In Stokes v. Montgomery, 203 Ala. 307, 82 So. 663, it appeared that pursuant to a statute then in force a city election was held in 1908 at which a majority of the votes cast were in favor of issuing bonds for a hospital. The court upheld the right to issue and sell such bonds as late as 1919, and this although the form of city government had been changed in 1911, and said: "It would appear that there is no inhibition of the Constitution, statute, or ordinance that would now prevent the board of city commissioners from issuing and selling said bonds or from applying the proceeds as prescribed by law, unless the time elapsing between the authorization by the election and the proposed issue and sale of the bonds has affected the right of the city in the premises. * * * The fact that the bond issue was required to be authorized or sanctioned by a majority vote cast in favor thereof, at the election held pursuant to the statute for such purpose, did not require the issue of the bonds at or within a specified time, since there was no statute to that end. The election was had in conformity with the statutory requirement for the consent of the people to the governing body of the city (mayor and council, or board of city commissioners) to exercise the power at such time thereafter as deemed by such body to be necessary and expedient. We are of opinion that the bonds in question may be issued and sold at this time, that the proceeds of such sale may be expended for the specific purpose authorized by the people and in accordance with the declared judgment of the board of commissioners. * * * We have sought diligently and found no authority to the contrary. * * * [T]here is nothing disclosed by this record which indicates, or from which it can be presumed, that the voters had revoked, or intended to revoke, the authority given by the election. * * * There was, or is, no statute requiring that said authorized bonds be issued and sold within a designated time. The necessity for the city hospital and the time of issue and sale of the bonds and the erection of the hospital were left to the sound discretion of the city officials, and we cannot say that this discretion has not been reasonably exercised. By the delay they have imposed no burdens on the people by interest charges in the meantime, and it is presumed that they have proceeded to give the necessary hospital facilities at a time when most needed by the municipality and its residents."

The Stokes case has been widely cited and followed. See Annotation 135 A.L.R. 768. And see 64 C.J.S. Municipal Corporations § 1929d, p. 553.

In Quaid v. City of Detroit, 319 Mich. 268, 29 N.W.2d 687, it was held that: A mere lapse of time between authorization and issuance of bonds, such as sewer and drain bonds, by a city, does not in and of itself show a forfeiture or an abandonment of the right to issue bonds duly approved by the electors and the approval of city's sewer and drain bonds, which were voted by electors in 1928. was not invalidated by city's failure for 19 years to issue the bonds, where city was prevented from issuing the bonds from 1932 until 1945 by conditions beyond its control, due to overall debt limitations imposed by statute and city charter, corporate limits of city were the same as in 1928, proceeds were to be used as originally proposed, and no abuse of discretion or fraud was shown; and that a Constitutional amendment changing the qualifications of electors who could vote on issuance of public improvement bonds did not invalidate an approval given by electors of city, prior to amendment, of sewer and drain bonds.

In Perl-Mack Civic Ass'n v. Board of Directors, of Baker Metropolitan and Sanitation District, 140 Colo. 371, 344 P.2d 685, it was held that where the issuance of $75,000 in bonds for improvements for sanitation district was authorized by election held in 1952, delay of five years in issuance of bonds was not unreasonable and election was not invalid because of such delay.

In the case of In Re Verde River Irrigation Power District Bonds, 37 Ariz. 580, 296 P. 260, the court held that, unless the statutes require bonds to be issued within specified period after election authorizing them, time of issuance rests in sound discretion of officials upon whom that duty is imposed, and that seven years elapsed between election authorizing irrigation and power district bonds and the decree of court validating them did not invalidate bonds.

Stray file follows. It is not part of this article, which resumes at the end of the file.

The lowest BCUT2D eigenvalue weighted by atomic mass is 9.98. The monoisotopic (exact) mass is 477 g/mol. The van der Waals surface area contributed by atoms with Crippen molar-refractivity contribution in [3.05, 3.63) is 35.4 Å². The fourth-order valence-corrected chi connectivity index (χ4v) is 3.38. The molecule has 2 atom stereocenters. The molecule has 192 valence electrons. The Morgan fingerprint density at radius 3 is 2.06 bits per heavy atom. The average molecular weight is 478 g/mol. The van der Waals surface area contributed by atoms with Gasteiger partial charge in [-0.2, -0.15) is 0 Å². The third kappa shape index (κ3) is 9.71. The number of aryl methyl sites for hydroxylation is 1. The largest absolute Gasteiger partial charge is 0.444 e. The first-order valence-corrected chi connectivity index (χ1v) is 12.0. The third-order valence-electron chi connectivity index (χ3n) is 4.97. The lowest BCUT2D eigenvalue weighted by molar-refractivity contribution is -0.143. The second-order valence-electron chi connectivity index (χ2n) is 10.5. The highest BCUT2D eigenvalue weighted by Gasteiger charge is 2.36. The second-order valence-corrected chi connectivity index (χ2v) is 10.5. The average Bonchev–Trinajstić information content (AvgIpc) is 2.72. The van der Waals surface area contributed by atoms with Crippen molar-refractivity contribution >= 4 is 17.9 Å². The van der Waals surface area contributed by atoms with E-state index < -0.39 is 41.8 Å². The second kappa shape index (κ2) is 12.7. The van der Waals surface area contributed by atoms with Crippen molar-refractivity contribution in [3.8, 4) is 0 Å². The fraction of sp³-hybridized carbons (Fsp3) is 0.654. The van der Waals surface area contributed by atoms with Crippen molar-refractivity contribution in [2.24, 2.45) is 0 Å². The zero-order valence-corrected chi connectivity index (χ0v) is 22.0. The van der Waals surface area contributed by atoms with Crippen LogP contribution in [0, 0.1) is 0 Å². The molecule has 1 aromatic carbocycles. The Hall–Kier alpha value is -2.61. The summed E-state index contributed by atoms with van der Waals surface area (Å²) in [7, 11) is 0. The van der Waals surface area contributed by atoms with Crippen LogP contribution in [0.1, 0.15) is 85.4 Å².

In State ex rel. Boynton, Atty. Gen. v. City of Topeka, 141 Kan. 309, 41 P.2d 260, the court held that, in the absence of a statute requiring municipal bonds to be issued within specified time after election authorizing them, when the bonds shall be issued rests in the sound discretion of municipality; and that authorized bonds may be issued by any municipality from time to time and in its discretion as necessity therefor arises.

In Weathers et al. v. Todd County et al., 271 Ky. 172, 111 S.W.2d 638, the court held that, the fiscal court's delay in issuing the last $17,000 worth of a $300,000 county road and bridge bond issue authorized by voters, did not constitute abandonment of the authority to issue such bonds, although ten years had elapsed since the voters authorized bonds and five years had elapsed since last preceding block of bonds was issued, where proceeds of issue were not needed except as bonds were made and issuance of bonds as needed, instead of all at once, and where said delay affected large interest savings. And see Jonson v. Fiscal Court of Muhlenberg County, 272 Ky. 9, 113 S.W.2d 453 (eleven years' delay); State ex rel. McDonald-Coolidge Co. v. Curry, 136 Ohio 322, 25 N.E.2d 681 (nine years' delay); Covington v. McInnis, 144 S.C. 391, 142 S.E. 650 (seven years' delay).

In the case now before us no ordinance, statute or constitutional provision prohibits the issuance of the remaining bonds authorized August 1, 1944; nor has there been any change in the need for the improvements for which the bonds were voted and authorized. No valid ground is shown why the mere lapse of time alone should bar the issuance of the bonds. Almost half of the authorized issue have been issued and sold during the lapsed period. We find nothing in the record to show any abuse of the city's discretion in not providing for the issuance and sale of the remaining bonds at an earlier date. Nor are any facts shown which tend to show any abuse of discretion in contracting and cooperating with the Metropolitan St. Louis Sewer District. No arbitrary or fraudulent action is charged or shown.

Ordinance No. 50678 of the City of St. Louis providing for the issuance of the remainder of these bonds is presumed to be valid and lawful. "It cannot be presumed that the city was ignorant of its charter powers, or that it deliberately intended to violate the organic law of the state or city. * * * Where an ordinance is legally passed with due authority under the organic law of the state and city, the courts will not declare it unreasonable, unless no difference of opinion can exist upon the question." Wagner v. City of St. Louis, 284 Mo. 410, 224 S.W. 413, 414, 12 A.L.R. 495. The trial court did not err in entering the judgment entered.

The judgment is affirmed.

All concur.